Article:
Leet's Watson Institute offers high-tech help
Consultants at Watson Institute in Leet Township have found a way to share their knowledge with others around the world, CEO Ray White said.
The institute specializing in education for special needs children — primarily those on the autism spectrum — created an online application to complement its services to teachers, trainers and caregivers.
Titled “Watson LIFE Resources,” the website can be accessed at WatsonLifeResources.org by anyone. LIFE in the title stands for Learning and Information for Families and Educators.
White said 14 institute consultants, each with 20 or more years of experience, put together information gathered over the course of 15 years of work with special education professionals in about 45 schools in Pennsylvania, Ohio, West Virginia and New Jersey.
Each of the 150 common questions and recommended answers or strategies posted on the site is identified as an “established” or an “emerging” treatment, based on the National Standards Report of the National Autism Center.
Answers provide step-by-step instructions, some including 30- to 40-second videos to watch, worksheets to download or links to other websites.
Users can type in questions or browse by category, such as academics or behavior.
Questions can be posted for consultants to answer, and that information will be used to update the site.
“I was looking to see what answers would come up if I asked certain questions that a new parent would ask,” said site user Christine Pavlik Buffington of Pittsburgh's Elliott neighborhood.
“I found the answers to be spot on. ‘What is autism?' ‘What is wraparound?' ‘What is MA (medical assistance) and how do I apply for it?'”
Pavlik is a regional inclusion consultant for Include Me from the Start, in Wilkes-Barre, an initiative of The Arc of Pennsylvania in Harrisburg, and she has two sons, Blake, 14, and Devin, 12, on the autism spectrum who periodically are evaluated at Watson.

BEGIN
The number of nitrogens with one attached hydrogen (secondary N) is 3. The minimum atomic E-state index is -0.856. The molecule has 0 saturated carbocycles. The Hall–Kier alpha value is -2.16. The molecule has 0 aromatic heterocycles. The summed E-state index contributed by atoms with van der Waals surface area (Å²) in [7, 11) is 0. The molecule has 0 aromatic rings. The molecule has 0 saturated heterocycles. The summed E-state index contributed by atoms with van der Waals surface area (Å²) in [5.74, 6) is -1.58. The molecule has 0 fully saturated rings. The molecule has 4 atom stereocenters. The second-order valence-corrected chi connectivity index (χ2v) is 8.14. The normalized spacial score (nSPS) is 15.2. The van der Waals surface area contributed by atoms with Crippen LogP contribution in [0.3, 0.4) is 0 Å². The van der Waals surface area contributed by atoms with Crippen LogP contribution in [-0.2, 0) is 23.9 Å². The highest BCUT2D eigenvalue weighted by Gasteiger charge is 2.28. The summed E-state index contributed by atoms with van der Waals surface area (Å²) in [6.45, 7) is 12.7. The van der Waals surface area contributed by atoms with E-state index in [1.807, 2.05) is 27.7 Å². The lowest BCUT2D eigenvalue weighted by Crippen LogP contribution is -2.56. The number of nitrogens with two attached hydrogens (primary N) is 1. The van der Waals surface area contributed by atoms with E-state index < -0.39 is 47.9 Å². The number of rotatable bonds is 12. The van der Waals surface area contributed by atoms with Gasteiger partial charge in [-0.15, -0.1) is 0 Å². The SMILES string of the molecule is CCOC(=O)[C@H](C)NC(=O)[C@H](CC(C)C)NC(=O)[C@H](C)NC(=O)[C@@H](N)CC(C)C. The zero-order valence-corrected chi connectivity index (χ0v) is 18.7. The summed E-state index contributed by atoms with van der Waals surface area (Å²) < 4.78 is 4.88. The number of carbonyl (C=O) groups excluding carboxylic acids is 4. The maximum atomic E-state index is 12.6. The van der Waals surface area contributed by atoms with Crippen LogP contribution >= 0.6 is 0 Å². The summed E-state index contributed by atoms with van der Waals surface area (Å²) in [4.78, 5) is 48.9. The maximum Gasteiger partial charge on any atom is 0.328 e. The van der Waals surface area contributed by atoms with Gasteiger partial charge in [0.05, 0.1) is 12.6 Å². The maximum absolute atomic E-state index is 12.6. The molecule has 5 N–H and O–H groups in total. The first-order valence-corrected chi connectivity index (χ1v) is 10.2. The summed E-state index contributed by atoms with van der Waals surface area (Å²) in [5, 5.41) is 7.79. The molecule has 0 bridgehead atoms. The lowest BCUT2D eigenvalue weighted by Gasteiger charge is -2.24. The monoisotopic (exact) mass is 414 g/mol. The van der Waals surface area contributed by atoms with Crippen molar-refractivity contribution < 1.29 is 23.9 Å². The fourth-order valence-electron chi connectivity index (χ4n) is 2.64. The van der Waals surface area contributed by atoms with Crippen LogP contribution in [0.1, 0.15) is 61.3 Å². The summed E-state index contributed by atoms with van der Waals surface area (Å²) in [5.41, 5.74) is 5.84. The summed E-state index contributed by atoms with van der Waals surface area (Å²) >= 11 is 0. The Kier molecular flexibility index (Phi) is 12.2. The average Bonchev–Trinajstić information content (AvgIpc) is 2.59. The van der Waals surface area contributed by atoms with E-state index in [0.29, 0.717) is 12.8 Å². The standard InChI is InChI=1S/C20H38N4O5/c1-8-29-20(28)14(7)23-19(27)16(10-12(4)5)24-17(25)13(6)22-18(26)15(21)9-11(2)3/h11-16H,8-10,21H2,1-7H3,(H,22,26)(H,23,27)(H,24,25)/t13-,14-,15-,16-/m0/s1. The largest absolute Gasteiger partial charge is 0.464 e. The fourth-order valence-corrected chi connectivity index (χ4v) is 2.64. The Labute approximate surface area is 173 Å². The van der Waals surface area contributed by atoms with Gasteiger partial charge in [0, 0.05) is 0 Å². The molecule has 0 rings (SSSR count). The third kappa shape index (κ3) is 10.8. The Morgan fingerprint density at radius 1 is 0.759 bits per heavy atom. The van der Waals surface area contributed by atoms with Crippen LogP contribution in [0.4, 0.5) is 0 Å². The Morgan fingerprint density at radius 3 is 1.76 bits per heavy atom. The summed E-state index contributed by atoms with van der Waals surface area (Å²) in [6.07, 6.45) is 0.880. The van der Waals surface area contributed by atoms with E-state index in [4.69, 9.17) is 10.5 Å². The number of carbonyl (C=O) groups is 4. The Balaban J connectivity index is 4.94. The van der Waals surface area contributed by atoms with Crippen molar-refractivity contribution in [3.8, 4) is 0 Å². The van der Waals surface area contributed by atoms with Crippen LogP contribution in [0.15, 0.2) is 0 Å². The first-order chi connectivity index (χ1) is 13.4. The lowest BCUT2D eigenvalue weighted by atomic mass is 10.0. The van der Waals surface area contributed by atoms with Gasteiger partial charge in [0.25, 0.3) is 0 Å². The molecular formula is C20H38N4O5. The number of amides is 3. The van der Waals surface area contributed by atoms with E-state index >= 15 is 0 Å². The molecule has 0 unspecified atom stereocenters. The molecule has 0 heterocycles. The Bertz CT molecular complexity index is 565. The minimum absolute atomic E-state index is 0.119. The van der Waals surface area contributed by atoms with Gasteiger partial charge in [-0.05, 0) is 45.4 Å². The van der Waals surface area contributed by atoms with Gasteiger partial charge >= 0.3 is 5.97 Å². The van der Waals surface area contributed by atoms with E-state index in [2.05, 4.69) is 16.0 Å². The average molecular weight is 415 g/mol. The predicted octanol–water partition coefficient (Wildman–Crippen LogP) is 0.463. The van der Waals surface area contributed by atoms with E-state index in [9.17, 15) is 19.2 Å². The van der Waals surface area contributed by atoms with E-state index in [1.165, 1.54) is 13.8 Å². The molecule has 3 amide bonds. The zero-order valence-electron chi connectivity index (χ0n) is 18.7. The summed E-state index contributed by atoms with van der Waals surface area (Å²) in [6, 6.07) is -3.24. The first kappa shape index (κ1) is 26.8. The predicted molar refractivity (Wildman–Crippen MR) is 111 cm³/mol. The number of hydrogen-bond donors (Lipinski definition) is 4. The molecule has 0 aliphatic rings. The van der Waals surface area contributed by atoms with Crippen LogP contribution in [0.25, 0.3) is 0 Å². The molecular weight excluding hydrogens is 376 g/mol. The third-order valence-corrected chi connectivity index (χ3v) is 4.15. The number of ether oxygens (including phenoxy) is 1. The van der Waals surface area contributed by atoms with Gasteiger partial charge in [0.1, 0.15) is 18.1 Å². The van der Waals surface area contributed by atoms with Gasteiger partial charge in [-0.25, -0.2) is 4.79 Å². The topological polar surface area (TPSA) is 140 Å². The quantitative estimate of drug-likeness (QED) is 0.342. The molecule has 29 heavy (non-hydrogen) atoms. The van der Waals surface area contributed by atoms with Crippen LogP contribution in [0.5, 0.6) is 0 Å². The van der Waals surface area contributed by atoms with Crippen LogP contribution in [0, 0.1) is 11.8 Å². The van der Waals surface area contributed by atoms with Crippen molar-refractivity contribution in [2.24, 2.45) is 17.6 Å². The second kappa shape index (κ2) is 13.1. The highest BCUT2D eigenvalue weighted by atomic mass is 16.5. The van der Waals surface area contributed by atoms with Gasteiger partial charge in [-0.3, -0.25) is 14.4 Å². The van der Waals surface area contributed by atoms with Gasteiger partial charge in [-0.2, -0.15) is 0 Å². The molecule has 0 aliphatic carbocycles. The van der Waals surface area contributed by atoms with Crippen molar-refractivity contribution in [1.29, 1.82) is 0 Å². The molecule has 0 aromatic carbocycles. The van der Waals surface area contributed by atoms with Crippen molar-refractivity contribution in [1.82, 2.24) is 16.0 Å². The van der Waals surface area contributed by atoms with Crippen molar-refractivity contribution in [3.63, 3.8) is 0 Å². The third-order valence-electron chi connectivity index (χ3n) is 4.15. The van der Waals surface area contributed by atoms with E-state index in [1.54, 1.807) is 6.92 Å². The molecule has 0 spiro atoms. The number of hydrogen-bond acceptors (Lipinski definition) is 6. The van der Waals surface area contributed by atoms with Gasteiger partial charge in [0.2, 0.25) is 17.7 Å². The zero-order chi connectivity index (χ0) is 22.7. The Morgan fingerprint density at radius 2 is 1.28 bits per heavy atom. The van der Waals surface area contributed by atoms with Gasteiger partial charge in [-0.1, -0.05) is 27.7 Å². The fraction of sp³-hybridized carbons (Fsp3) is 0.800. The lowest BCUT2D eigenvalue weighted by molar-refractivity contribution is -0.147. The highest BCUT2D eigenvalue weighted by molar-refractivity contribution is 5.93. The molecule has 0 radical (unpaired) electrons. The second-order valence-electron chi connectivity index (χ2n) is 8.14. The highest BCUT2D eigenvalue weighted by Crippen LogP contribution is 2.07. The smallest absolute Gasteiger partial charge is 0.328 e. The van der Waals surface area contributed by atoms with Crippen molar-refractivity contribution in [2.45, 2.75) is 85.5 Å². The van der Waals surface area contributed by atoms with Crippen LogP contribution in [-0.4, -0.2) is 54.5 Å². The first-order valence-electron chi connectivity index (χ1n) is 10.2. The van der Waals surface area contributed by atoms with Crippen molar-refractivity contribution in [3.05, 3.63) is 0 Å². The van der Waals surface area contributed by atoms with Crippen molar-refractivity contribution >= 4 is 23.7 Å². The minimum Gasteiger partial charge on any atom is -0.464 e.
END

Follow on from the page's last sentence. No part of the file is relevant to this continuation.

“I love the site,” she said. “It is about time that someone does this. The quality and ease of it is amazing.”
Answers on the site not only can be applied to children with special needs, but to any child with a behavioral problem, White said.
Questions and answers focus not only on problems at school but in the car, in the grocery store, at home or at a restaurant.
Since the site debuted in July, more than 1,500 people, many from other countries and across the United States have visited it.
There are more than 70 subscribers. There is no cost to subscribe, but users must do so to ask questions, get answers, comment on other users' questions and rate consultants' answers.
“We want feedback on the site to see how the strategies are working and if people tweaked the strategies, and how that worked,” said Shari Bruce, Watson public relations specialist. “This is one way that Watson can help parents and educators help children at no cost to them.”
People who attended the Autism Society's national conference in Pittsburgh in July previewed the site. Bruce said the effort got “great positive feedback” via survey responses.
White said the website was developed over about three years, at a cost of $561,000. PNC Foundation and the Edith L. Trees Charitable Trust provided $318,000 of the total.
Joanne Barron is a staff writer forTrib Total Media. She can be reached at 412-324-1406 or email@example.com.
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